<service name='BabelFishService'>
      Translates text using Google's Babelfish.
    <port name='BabelFishPort' binding='tns:BabelFishBinding'>
      <soap:address location=''/>

Although there is no standard procedure to publish WSDL documents, usually they are made available through HTTP at some URL discoverable with public registries such as UDDI servers. WSDL descriptions for XMPP bindings MAY follow the same publishing process, or MAY be discoverable through Jabber/XMPP specific mechanisms such as Service Discovery [16] or Publish-Subscribe [17].

6. HTTP <-> XMPP Gateways

This section is non-normative.

This section provides an example of a gateway between XMPP-based and HTTP-based web services and it is not meant to be part of the SOAP over XMPP specifications. Its purpose is only to demonstrate how HTTP and XMPP can be used together in web services, and how to invoke any web services already accessible through HTTP from XMPP clients.

WS-Routing, whose aim is to dynamically compose SOAP message paths and processing sequences, can be used in order to reference web services outside of an XMPP network from within it. WS-Routing extends SOAP Envelope Headers with the <path/> element, which specifies the following for the message: the sender's URL (<from/>), the final destination's URL (<to/>), a forward (<forward/>) path with an arbitrary number of intermediaries (<via/>), and an optional return path (<reverse/>). Each intermediary MUST process the <path/> header and update it accordingly to the already performed path; moreover it MAY process the Body of the message.

A SOAP message originated by an XMPP entity (''), and directed to an end point accessible through HTTP (''), could be built using a <path/> header having:

  1. the <to/> element set to ''
  2. one <via/> element set to an HTTP<->XMPP gateway, such as '', in the forward path
  3. an appropriate SOAP action in the <action> element of the <path/> header (this may be required by the HTTP end point)
  4. a blank return path

Then the SOAP message can be sent within an <iq/> stanza to the gateway's JID. The gateway processes the SOAP headers, and looking through the headers it discovers that it must act only as intermediary. From the <to/> element it reads the URL of the final end point, extracts the SOAP action, changes the path removing the step already performed, and issues an HTTP request with the modified envelope and appropriate HTTP headers. Once it has received a response, it prepares a new <iq/> stanza of type "result" or "error" and sends the result to the original requester. The following example shows the possible SOAP headers of the described process.

Example 9. Gateway-generated SOAP headers

<S:Envelope xmlns:S=''>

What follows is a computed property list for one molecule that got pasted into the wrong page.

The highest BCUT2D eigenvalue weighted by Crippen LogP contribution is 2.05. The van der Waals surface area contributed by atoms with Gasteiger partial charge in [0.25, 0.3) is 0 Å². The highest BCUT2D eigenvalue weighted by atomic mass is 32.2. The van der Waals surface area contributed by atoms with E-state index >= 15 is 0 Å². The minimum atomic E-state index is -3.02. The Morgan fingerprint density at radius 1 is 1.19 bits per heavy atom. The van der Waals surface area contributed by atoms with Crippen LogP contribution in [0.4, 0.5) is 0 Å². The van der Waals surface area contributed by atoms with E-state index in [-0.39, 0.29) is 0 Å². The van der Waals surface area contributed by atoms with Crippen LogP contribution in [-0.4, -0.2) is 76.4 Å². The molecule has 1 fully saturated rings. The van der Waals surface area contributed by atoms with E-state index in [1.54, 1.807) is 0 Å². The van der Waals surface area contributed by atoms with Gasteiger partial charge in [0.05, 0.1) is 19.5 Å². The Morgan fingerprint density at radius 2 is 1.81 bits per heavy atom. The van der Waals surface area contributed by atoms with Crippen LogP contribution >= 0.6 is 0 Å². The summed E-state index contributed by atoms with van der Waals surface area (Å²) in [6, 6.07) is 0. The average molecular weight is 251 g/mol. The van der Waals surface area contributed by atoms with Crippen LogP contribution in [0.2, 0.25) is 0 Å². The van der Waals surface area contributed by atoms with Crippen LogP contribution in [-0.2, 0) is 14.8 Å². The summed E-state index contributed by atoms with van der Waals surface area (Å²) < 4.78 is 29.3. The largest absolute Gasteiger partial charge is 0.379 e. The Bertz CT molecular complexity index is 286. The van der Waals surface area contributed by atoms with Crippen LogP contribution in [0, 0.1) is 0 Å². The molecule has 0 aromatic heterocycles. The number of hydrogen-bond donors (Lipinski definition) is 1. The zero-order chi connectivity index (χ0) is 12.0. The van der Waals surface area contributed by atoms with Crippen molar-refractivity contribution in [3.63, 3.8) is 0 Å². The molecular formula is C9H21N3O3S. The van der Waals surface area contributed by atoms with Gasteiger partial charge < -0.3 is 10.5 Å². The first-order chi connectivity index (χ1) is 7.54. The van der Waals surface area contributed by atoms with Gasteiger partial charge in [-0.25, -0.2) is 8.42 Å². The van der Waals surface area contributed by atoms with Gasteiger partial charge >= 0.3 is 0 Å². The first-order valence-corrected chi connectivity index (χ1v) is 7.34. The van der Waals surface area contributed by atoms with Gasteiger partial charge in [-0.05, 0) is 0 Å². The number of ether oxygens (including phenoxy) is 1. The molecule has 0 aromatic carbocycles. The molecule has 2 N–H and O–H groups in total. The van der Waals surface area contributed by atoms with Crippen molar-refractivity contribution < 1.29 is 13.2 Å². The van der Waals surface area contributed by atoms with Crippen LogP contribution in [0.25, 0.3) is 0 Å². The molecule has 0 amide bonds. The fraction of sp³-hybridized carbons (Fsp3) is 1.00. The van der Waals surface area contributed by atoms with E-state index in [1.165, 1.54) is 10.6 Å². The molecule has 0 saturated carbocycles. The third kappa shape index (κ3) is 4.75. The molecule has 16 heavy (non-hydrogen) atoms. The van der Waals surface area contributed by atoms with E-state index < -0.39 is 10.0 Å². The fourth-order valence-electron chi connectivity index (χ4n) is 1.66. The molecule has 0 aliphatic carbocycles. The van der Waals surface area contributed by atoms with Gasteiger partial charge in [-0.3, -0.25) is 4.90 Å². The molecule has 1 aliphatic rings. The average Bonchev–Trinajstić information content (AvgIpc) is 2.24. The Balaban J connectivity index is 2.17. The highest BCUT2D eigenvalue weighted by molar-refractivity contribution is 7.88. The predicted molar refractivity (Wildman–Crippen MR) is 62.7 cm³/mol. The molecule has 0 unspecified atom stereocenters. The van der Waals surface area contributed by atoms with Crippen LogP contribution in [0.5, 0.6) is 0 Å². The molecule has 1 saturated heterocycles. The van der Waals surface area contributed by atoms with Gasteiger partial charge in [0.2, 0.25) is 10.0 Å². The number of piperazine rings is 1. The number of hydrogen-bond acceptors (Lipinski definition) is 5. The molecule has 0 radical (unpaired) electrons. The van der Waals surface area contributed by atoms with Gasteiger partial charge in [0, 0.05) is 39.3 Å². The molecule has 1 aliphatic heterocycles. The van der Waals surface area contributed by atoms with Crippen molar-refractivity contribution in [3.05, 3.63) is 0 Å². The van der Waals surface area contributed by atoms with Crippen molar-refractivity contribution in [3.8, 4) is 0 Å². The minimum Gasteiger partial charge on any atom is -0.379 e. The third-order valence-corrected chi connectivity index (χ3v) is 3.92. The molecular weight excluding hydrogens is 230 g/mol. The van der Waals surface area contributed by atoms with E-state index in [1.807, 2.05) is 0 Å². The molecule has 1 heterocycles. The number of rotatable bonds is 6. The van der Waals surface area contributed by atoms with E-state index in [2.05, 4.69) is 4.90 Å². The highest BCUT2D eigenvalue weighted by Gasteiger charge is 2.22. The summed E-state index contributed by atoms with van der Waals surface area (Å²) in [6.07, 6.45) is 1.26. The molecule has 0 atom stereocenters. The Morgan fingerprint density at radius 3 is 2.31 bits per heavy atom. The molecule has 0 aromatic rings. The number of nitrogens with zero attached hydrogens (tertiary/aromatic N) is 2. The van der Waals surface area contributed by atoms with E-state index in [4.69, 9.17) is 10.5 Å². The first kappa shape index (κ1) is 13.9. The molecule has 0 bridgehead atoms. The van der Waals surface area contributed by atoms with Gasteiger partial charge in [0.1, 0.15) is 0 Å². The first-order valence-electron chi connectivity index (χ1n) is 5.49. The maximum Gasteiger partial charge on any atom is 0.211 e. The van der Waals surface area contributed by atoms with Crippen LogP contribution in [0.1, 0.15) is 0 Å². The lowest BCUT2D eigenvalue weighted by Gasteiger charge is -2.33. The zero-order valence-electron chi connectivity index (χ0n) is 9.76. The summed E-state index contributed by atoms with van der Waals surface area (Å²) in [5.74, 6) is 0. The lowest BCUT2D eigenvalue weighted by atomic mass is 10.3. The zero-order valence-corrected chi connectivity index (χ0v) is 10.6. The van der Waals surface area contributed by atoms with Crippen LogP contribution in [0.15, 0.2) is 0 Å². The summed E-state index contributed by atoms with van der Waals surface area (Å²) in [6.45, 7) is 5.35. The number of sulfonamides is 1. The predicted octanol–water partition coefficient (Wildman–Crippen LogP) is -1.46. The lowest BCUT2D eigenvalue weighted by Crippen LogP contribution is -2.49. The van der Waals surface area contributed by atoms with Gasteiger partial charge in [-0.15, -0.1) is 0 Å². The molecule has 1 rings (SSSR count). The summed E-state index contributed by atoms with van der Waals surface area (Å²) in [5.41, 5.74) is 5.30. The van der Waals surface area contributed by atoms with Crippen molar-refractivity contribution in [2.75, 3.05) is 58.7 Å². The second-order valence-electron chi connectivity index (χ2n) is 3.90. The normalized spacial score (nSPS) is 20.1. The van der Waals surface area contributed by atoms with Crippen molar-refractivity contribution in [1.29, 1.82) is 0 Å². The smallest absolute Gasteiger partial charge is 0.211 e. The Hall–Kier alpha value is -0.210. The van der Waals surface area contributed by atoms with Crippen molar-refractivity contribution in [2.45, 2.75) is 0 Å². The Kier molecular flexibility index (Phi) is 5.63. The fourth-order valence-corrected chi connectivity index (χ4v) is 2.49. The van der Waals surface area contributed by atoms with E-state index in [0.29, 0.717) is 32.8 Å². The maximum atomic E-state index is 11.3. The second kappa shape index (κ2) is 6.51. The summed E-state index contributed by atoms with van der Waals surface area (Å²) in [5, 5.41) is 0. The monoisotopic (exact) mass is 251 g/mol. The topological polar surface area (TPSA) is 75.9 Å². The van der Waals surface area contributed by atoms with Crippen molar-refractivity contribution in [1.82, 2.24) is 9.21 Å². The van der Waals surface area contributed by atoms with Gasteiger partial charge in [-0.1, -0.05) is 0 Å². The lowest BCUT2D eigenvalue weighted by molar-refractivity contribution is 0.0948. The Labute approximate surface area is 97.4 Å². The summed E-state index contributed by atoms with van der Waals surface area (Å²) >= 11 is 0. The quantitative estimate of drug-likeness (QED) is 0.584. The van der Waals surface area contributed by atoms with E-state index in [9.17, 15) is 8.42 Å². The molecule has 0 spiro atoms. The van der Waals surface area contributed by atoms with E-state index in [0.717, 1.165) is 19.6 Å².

<m:path xmlns:m=''>

7. Security Considerations

SOAP has several support protocols that help ensure message integrity and confidentiality (WS-Security [18]) as well as transaction management for failing message exchanges (WS-Transaction [19]). These protocols are all based on SOAP messages and take into account that the underlying protocols can be unreliable and not trusted, thus there are no arguments against their application with XMPP. Alternatively, implementations MAY use native XMPP security such as XMPP E2E [20].

8. IANA Considerations

No interaction with the Internet Assigned Numbers Authority (IANA) [21] is required as a result of this JEP.

9. Jabber Registrar Considerations

9.1 Protocol Namespaces

The Jabber Registrar [22] shall include '' in its registry of protocol namespaces.

10. XML Schema

Because the SOAP envelope is included as a first-level child element of an <iq/> or <message/> stanza via standard XMPP extension mechanisms, an XML schema is not required for this JEP. An XML schema for the SOAP envelope element is provided in the SOAP 1.2 Specification.


1. SOAP 1.2 Specification <>.

2. RFC 3920: Extensible Messaging and Presence Protocol (XMPP): Core <>.

3. WS-Routing Specification <>.

4. WS-Referral Specification <>.

5. JEP-0009: Transporting XML-RPC over Jabber <>.

6. SOAP Version 1.2 Part 2: Adjuncts <>.

7. JEP-0086: Error Condition Mappings <>.

8. RFC 3548: The Base16, Base32, and Base64 Data Encodings <>.

9. SOAP Messages with Attachments <>.

10. WS-Attachments <> (work in progress).

11. RFC 3080: The Blocks Extensible Exchange Protocol Core (BEEP) <>.

12. JEP-0066: Out of Band Data <>.

13. JEP-0096: File Transfer <>.

14. WSDL 1.1 Specification <>.

15. A Uniform Resource Identifier (URI) Scheme for the Extensible Messaging and Presence Protocol (XMPP) <> (work in progress).

16. JEP-0030: Service Discovery <>.

17. JEP-0060: Publish-Subscribe <>.

18. WS-Security <>.

19. WS-Transaction <>.

20. RFC 3923: End-to-End Signing and Object Encryption for the Extensible Messaging and Presence Protocol (XMPP) <>.

21. The Internet Assigned Numbers Authority (IANA) is the central coordinator for the assignment of unique parameter values for Internet protocols, such as port numbers and URI schemes. For further information, see <>.

22. The Jabber Registrar maintains a list of reserved Jabber protocol namespaces as well as registries of parameters used in the context of protocols approved by the Jabber Software Foundation. For further information, see <>.

Revision History

Version 0.3 (2004-05-10)

Changed namespaces to keep in sync with latest SOAP specs. Removed the encodingStyle attribute, since in SOAP 1.2 it is allowed only in child elements of the Body. Removed the <soap> element from the error message example. Fixed the Fault encoding. Explicitly prohibited SOAP elements within the default namespace. (ff)

Version 0.2 (2003-11-11)

Deleted the superfluous <soap> element for envelope encapsulation; Changed error reporting semantics; Added a WSDL Binding example; Added a routing example for HTTP<->XMPP gateways; Added XML Schema; References to Jabber changed in references to XMPP; Other minor changes. (ff)

Version 0.1 (2003-02-17)

Initial version. (ff)